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De Grasse, Leduc win 100-metre races at Canadian track and field trials

MONTREAL — Andre De Grasse crossed the finish line with his arms open wide, certain he’d just sprinted to yet another Canadian title in the 100 metres.
Andre De Grasse, celebrates his win in the 100m finals at the Canadian Track and Field Olympic trials in Montreal, Friday, June 28, 2024. THE CANADIAN PRESS/Christinne Muschi

MONTREAL — Andre De Grasse crossed the finish line with his arms open wide, certain he’d just sprinted to yet another Canadian title in the 100 metres.

So the six-time Olympic medallist was surprised to see Ottawa’s Eliezer Adjibi listed first on the board at Claude-Robillard sports complex.

"I was kind of confused. I mean, I thought I won, I didn't see anybody in my peripheral,” De Grasse said. “I was like, OK, maybe I got snuck up on the outside or something, because I didn't see anybody.”

Luckily for him, it was only a scare. A timing system issue gave Adjibi the edge before officials corrected the results following a review.

The 29-year-old De Grasse of Markham, Ont., captured gold in 10.20 seconds Friday night at the Canadian Olympic and Paralympic track and field trials, finishing ahead of Adjibi (10.23) and Toronto’s Aaron Brown (10.25).

De Grasse said he hasn’t experienced that type of scenario in a long time.

"Maybe like my junior years,” he said. “It was a good joke."

But Adjibi wasn’t laughing.

Initially surprised to see his name atop the leaderboard with the pack so close at the finish line, he started thinking a late lean forward had given him the advantage.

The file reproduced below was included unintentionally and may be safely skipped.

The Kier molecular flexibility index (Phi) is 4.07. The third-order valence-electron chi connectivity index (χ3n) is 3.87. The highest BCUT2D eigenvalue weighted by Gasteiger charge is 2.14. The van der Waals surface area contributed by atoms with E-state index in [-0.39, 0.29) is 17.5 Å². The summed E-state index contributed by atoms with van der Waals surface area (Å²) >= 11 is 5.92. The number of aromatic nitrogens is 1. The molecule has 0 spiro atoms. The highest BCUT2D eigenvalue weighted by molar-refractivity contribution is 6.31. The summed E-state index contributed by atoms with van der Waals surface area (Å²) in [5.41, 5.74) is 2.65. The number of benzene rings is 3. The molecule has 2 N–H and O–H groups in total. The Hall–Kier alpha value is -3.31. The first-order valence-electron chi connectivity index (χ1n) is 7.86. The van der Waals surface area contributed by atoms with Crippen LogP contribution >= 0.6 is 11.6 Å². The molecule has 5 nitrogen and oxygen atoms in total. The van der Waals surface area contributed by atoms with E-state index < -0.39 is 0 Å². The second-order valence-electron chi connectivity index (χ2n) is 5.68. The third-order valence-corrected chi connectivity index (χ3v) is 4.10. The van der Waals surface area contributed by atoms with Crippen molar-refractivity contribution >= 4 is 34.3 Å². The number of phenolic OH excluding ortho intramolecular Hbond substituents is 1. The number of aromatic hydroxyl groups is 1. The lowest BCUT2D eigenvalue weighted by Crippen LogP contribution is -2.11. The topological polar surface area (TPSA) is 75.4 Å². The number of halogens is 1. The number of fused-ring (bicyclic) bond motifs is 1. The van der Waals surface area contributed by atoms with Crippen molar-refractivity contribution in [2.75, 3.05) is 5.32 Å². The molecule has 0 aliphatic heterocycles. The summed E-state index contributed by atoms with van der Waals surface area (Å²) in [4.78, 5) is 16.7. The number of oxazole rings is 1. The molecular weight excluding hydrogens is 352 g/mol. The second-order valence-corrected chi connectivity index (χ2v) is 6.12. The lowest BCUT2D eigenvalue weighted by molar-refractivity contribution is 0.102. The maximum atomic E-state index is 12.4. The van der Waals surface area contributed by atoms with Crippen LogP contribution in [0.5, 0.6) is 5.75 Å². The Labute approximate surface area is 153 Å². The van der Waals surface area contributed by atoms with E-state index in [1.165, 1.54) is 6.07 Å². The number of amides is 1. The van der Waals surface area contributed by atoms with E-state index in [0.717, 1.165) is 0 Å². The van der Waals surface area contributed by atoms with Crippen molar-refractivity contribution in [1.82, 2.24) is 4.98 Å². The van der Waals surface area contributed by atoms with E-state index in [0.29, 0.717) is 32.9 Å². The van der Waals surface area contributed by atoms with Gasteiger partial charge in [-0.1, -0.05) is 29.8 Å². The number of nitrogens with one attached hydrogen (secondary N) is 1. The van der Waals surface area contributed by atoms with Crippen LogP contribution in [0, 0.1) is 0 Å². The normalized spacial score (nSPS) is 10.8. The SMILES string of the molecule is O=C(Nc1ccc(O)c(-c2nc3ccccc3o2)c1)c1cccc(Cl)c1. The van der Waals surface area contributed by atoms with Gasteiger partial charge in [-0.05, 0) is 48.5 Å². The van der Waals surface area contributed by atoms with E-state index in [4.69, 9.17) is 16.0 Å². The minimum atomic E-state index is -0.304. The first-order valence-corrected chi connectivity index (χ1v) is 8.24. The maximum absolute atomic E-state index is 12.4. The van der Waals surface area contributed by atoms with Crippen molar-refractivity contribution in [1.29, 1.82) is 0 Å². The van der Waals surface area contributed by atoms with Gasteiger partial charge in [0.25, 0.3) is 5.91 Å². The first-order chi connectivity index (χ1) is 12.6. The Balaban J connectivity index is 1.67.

Adjibi’s name didn’t budge from the top for a few moments, so he sprinted gleefully in celebration down the track in front of a stunned crowd.

“I waited, I waited, I waited, and I see my name is still first, I was like, 'Oh (crap), I won,'” he said. “They made me do the (victory) lap, I came back and damn, boom. I didn't win.

“I can't do anything about it, so it's OK.”

De Grasse, who won gold in the 200 and bronze in the 100 at the Tokyo Games in 2021, is rounding into form ahead of his third Olympics.

He entered trials after running a season-best 10.00 seconds at the Paavo Nurmi Games in Turku, Finland, last week to meet the Olympic entry standard, and feels like he’s gaining momentum with the Paris Games a month away.

"I've come away with so many Olympic medals and sometimes you kind of take that for granted, how much success I've had," said De Grasse, who has a knack for peaking in big moments.

"(But I want to) upgrade those medals. In the 100, I've won back-to-back bronze, so if I can get a silver or contend for a gold, that's the plan. That's the goal."

National record-holder Audrey Leduc of Gatineau, Que., a rising star, won the women’s 100 in 11.20 to confirm her place in Paris in front of friends and family.

"I'm just excited for what's gonna happen in Paris,” the 25-year-old Leduc said. “To be able to do that in front of the Quebec crowd is just amazing."

Sarah Mitton is also going to the Games after winning women’s shot put gold. Mitton threw 19.62 metres to lead the field and secure her fourth-straight Canadian title.

The 28-year-old from Brooklyn, N.S., is ranked first in the world in shot put. She won world championship silver last year and world indoor gold in March. At the Tokyo Games in 2021, Mitton finished 28th.

"This time, it just feels totally different," Mitton said of going to her second Olympics. "We're preparing more for a medal, and that's just a totally different feeling going into the Games.

"I feel very confident. A lot has changed since I went to the Olympics last time during COVID. I'm excited to have a crowd. I'm excited to have my family there. I'm just excited for taking the whole thing in."

Alysha Newman of Delaware, Ont., cleared 4.75 metres to take the women’s pole vault.

Earlier Friday, Christopher Morales Williams of Vaughan, Ont., advanced to the men’s 400-metre final after leading the semifinal with a time of 45.77. Olympic decathlon champion Damian Warner of London, Ont., also moved on with a time of 47.46.

World champion Marco Arop of Edmonton began defence of his Canadian title with a 1:43.53 in the 800 semifinal.

Morales Williams, Warner and Arop are scheduled to race in their respective finals Saturday night.

The trials continue through Sunday. The Paris Games begin July 26.

This report by The Canadian Press was first published July 28, 2024.

Daniel Rainbird, The Canadian Press

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